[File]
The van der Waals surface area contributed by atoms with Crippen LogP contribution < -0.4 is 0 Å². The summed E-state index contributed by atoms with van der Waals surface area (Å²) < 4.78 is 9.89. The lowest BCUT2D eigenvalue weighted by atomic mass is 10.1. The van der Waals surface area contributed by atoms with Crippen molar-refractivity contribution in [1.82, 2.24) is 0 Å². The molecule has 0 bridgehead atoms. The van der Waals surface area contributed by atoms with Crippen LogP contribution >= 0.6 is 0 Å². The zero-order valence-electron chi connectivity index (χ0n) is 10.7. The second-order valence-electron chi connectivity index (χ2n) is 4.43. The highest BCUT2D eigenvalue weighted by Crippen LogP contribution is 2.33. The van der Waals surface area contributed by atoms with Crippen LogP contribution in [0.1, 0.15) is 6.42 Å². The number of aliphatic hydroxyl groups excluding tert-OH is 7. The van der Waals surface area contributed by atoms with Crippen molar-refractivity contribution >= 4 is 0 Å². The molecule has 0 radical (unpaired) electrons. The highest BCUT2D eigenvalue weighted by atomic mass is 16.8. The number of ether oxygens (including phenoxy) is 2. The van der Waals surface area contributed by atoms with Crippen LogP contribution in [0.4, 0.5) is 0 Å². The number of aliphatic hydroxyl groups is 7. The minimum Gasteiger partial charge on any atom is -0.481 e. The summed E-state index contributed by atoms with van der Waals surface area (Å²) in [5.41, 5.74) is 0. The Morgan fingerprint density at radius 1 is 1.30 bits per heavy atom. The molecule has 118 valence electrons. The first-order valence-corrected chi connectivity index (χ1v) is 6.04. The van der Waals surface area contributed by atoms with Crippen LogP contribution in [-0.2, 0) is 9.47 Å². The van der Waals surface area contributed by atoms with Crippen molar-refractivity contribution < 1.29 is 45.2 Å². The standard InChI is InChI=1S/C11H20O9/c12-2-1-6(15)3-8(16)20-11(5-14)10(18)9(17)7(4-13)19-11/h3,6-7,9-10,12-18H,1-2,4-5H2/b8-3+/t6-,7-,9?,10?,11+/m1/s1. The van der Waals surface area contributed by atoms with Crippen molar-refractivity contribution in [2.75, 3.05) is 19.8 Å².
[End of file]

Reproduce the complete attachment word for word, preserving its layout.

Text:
The van der Waals surface area contributed by atoms with Crippen LogP contribution < -0.4 is 0 Å². The summed E-state index contributed by atoms with van der Waals surface area (Å²) < 4.78 is 9.89. The lowest BCUT2D eigenvalue weighted by atomic mass is 10.1. The van der Waals surface area contributed by atoms with Crippen molar-refractivity contribution in [1.82, 2.24) is 0 Å². The molecule has 0 bridgehead atoms. The van der Waals surface area contributed by atoms with Crippen LogP contribution >= 0.6 is 0 Å². The zero-order valence-electron chi connectivity index (χ0n) is 10.7. The second-order valence-electron chi connectivity index (χ2n) is 4.43. The highest BCUT2D eigenvalue weighted by Crippen LogP contribution is 2.33. The van der Waals surface area contributed by atoms with Crippen LogP contribution in [0.1, 0.15) is 6.42 Å². The number of aliphatic hydroxyl groups excluding tert-OH is 7. The van der Waals surface area contributed by atoms with Crippen molar-refractivity contribution >= 4 is 0 Å². The molecule has 0 radical (unpaired) electrons. The highest BCUT2D eigenvalue weighted by atomic mass is 16.8. The number of ether oxygens (including phenoxy) is 2. The van der Waals surface area contributed by atoms with Crippen LogP contribution in [0.4, 0.5) is 0 Å². The number of aliphatic hydroxyl groups is 7. The minimum Gasteiger partial charge on any atom is -0.481 e. The summed E-state index contributed by atoms with van der Waals surface area (Å²) in [5.41, 5.74) is 0. The Morgan fingerprint density at radius 1 is 1.30 bits per heavy atom. The molecule has 118 valence electrons. The first-order valence-corrected chi connectivity index (χ1v) is 6.04. The van der Waals surface area contributed by atoms with Crippen LogP contribution in [-0.2, 0) is 9.47 Å². The van der Waals surface area contributed by atoms with Crippen molar-refractivity contribution < 1.29 is 45.2 Å². The standard InChI is InChI=1S/C11H20O9/c12-2-1-6(15)3-8(16)20-11(5-14)10(18)9(17)7(4-13)19-11/h3,6-7,9-10,12-18H,1-2,4-5H2/b8-3+/t6-,7-,9?,10?,11+/m1/s1. The van der Waals surface area contributed by atoms with Crippen molar-refractivity contribution in [2.75, 3.05) is 19.8 Å².